-All of us pay taxes. At a certain level, we realize that they’re the price of civilization. In return you get roads, bridges and hospitals. While I think the system is being abused, I am willing to accept that some limited wealth should get transferred to those less fortunate. However, why should $7,500 of tax credits be allocated to a rich guy buying a $100,000 Tesla (TSLA)? Does that make sense to anyone? How does that benefit America? How would an elimination of this subsidy impact Tesla?Tesla is my favorite short—if I shorted—for many reasons. The potential elimination of this tax credit is yet another reason to believe it’s a zero. Will this rebate exist after the swamp is drained?

-I love getting packages from Amazon (AMZN), but the only reason that Amazon is competitive with Walmart (WMT) is that Amazon gets a massive government subsidy. You see, the post office makes money on delivering envelopes and those stupid advertising inserts that clog up your mailbox, but the post office loses globs on delivering packages. If the USPS priced package delivery at a level that guaranteed a break-even result, it would cost Amazon about $5 billion more. If the post office actually tried to earn a profit at it, Amazon would truly bleed money. It’s not like Amazon can turn to someone else to deliver its packages in less densely populated areas—that’s the reason that the USPS is delivering them in the first place. Is it any wonder that Bezos bought the Washington Post to be his soapbox? Is it any wonder he cozied up to the Democrats as blatantly as he did during the election? Imagine if each delivery cost $10 more—would you still order from Amazon?

-Murphy USA (MUSA) operates gas stations. You’d think that the business involves selling gasoline, soda and potato chips, but that’s not all there is to the business. In 2015, 53% of EBIT came from RINs. What the hell are RINs? Renewable Identification Numbers are funny credits the government gives you for selling fuel that is mixed with biofuels. Gas stations get them, but refiners don’t—unless they own or are partnered with gas stations. This law favors integrated refiners and blenders while penalizing non-integrated refiners. Carl Icahn has been complaining about the stupidity of this law for years and he certainly has Trump’s ear. Will RINs exist in a year? Is a normalized EBIT without RINs priced yet into MUR's share price?

drain the swamp

I can go on and on. My smart friends have told me of dozens of examples like this. I don’t short, but I don’t blame them for shorting these stocks. I am not saying that these companies did anything wrong, they simply set out to maximize their profits within a rather corrupt government system. Some of them weren't even the ones paying for the lobbyists, they just took advantage of existing lobbying efforts. I anticipate that Trump will at least partly “drain the swamp” and some of these "lobbyist stocks" will be penalized. The question is--which ones? With the market making new highs each day, my advice is to go through what you own and figure out which ones need lobbying to survive—if it needs lobbying, be weary. Fortunately, new highs are a great time to sell companies that you might not want for the long-term.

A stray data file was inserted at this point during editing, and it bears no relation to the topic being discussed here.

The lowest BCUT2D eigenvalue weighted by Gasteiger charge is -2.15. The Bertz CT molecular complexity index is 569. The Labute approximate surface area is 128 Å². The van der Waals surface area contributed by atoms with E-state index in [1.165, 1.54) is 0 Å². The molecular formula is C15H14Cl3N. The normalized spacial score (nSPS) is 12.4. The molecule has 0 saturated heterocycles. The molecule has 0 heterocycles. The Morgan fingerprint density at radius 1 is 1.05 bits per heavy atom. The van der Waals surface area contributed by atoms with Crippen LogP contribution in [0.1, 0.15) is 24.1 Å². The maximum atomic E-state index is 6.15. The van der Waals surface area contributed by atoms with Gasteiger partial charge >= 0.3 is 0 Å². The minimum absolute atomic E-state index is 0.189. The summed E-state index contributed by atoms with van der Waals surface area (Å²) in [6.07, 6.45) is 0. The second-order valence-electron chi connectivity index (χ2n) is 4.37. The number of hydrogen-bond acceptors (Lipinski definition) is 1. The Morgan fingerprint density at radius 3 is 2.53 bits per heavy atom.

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Indexers Are Running Amok...

December 24, 2016 11:57 AM


So, this should be pretty easy to sort out. Crawford & Co has two classes of stock, A and B. The A shares pay a dividend that is 2 cents a quarter higher than the B shares. There are differences in voting rights, but as there’s a control shareholder, those are irrelevant. Therefore, a simple analysis says that the A shares ought to trade at a moderate premium to the B shares to account for the nearly 1% higher annual dividend yield. NOPE!! The B shares are in the Russell 2000 index and the B shares now trade at roughly a 35% premium to the A shares.

Now, I’m not here to pass judgement on the investment merits of Crawford and the A or B shares. I have done no analysis on the company and have no opinion on if it is a good investment or not. However, I know that the A shares are better than the B shares as you get a higher dividend and there is no logical reason for the B shares to trade at a huge premium except that the Russell 2000 index has to keep buying them as more money is allocated to the index.

Two years ago, I noted how index funds and ETFs were warping asset valuations and creating opportunities for those who were willing to seek them out. This trend has only accelerated since then and has grown from something of a curiosity in certain asset classes into a true bubble that is doomed to eventually pop. There are now hordes of overvalued assets that have no justification for their overvaluation, except that index funds have to own them. Like all bubbles, this one too will burst.